SAN FRANCISCO — A couple of people I know out here in the Bay Area attended one of the San Francisco fundraisers more than a week ago, during which Barack Obama talked about white working class Americans in Pennsylvania and the Midwest who “get bitter, they cling to guns or religion or antipathy to people who aren’t like them.”

The comment attracted no attention at all among the liberal, well-heeled Democratic donors gathered in the  handsome homes near the Pacific where Senator Obama posed for pictures with guests. The reason is that Senator Obama, taking a page from the Republican handbook, was speaking in shorthand. Guns, religion, and “antipathy,” an Ivy League word meant to describe racial fear and prejudice, form the contours of a certain kind of voter that utterly baffles wealthy liberals. A voter that puts his or her economic interests second to moral, social, and cultural interests.

San Francisco and its suburbs, after all, are a great showcase of the value of public interest idealism and investment. Decisions to tear down an urban freeway and replace it with modern rapid transit have helped spur billions of dollars in new housing and business construction. The great universities here, funded all or in part with public money, produce an astonishing assortment of well-educated and qualified job applicants. The digital revolution continues apace. Environmental protections and land use policies have cleaned the air and water and surrounded the region with a green belt of mountains, forests, and scenic open spaces. Salaries are high. Housing is higher. Opportunity is everywhere.  People embrace the notion that government has a role to play in ensuring prosperity.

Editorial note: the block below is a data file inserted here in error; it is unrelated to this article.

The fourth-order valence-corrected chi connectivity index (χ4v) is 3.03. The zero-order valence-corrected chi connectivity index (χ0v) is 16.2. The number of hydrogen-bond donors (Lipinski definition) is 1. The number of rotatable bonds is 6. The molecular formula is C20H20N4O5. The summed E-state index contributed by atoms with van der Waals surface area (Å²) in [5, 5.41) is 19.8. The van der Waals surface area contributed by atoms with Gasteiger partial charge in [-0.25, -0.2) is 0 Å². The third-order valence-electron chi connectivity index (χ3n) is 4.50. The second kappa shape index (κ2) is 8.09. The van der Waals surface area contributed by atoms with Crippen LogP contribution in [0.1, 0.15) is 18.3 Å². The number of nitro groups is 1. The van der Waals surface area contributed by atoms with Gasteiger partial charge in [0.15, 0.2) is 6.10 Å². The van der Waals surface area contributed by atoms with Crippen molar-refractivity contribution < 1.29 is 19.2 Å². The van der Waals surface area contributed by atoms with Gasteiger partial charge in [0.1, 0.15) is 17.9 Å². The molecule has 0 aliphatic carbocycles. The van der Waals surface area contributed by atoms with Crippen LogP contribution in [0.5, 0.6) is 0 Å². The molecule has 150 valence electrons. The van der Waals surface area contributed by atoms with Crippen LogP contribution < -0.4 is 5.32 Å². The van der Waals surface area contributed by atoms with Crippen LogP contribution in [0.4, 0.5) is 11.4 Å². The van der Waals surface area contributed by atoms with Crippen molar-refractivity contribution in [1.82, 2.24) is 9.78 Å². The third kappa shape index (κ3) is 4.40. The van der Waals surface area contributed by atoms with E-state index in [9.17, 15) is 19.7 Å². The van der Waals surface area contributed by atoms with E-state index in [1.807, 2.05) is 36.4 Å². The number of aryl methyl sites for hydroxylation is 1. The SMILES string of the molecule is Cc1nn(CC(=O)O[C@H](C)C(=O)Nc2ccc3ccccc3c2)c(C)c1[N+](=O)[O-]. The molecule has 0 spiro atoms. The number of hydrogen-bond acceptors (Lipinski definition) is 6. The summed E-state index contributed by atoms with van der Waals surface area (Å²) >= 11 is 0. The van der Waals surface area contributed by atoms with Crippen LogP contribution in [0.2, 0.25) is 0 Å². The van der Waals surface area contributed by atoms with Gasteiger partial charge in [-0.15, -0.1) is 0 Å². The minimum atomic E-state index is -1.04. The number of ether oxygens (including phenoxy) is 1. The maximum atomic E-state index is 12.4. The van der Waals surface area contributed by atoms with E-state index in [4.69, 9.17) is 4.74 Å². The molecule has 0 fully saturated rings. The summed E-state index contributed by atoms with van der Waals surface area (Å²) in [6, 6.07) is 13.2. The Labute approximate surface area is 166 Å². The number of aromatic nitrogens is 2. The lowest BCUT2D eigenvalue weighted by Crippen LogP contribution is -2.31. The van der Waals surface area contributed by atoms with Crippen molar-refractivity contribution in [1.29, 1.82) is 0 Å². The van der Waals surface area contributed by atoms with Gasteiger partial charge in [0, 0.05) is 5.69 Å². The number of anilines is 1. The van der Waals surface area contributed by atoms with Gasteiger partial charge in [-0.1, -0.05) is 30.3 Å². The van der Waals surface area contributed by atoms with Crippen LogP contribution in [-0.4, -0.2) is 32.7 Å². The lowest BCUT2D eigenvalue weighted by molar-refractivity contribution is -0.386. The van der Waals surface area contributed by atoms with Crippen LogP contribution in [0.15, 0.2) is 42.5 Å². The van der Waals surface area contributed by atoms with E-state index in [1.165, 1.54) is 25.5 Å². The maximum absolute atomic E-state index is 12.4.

Senator Obama talked a lot in San Francisco about his economic plan and especially the energy strategy he’s fashioned with the help of the Apollo Alliance, where I now work. It calls for 25 percent of U.S. electricity to come from renewable sources by 2025, and for 30 percent of the federal government’s electricity to come from renewables by 2020. He also proposed investing $150 billion over 10 years in renewable energy and biofuels, efficiency, and developing technology to burn coal more efficiently and with far less carbon pollution.

It’s an economic development strategy that will produce millions of new green-collar jobs to replace those high-paying manufacturing jobs lost in Pennsylvania and the Midwest.

But there are all these other voters in California and elsewhere, people not nearly as well-off, many who’ve been displaced, who aren’t listening. They’ve allied themselves with the wealthy to form a Republican governing coalition that has ruled America since 1980. And though they support certain liberal ideas — mass transit, open space conservation, clean air and water, Social Security, Medicare, and unemployment compensation come quickly to mind — most would never vote for a Democrat, regardless of whether his economic and energy strategy made sense.

Some of my friends and most of my wife’s family from northern Michigan fall into this camp. They’re lovely people. The ideas and candidates they support for state and national office just don’t make much sense to me.

It’s those voters that Senator Obama characterized as “bitter” and clinging. I’m not sure he used the right words. “Resigned” is how I’d put it. Regardless, though, neither he nor Senator Hilary Clinton are likely to get more than a smattering of their votes. It’s not that he’s African American or she’s a woman. It’s that they’re Democrats and those bitter, clinging, resigned white working class voters don’t cast their ballots for the  Donkey party.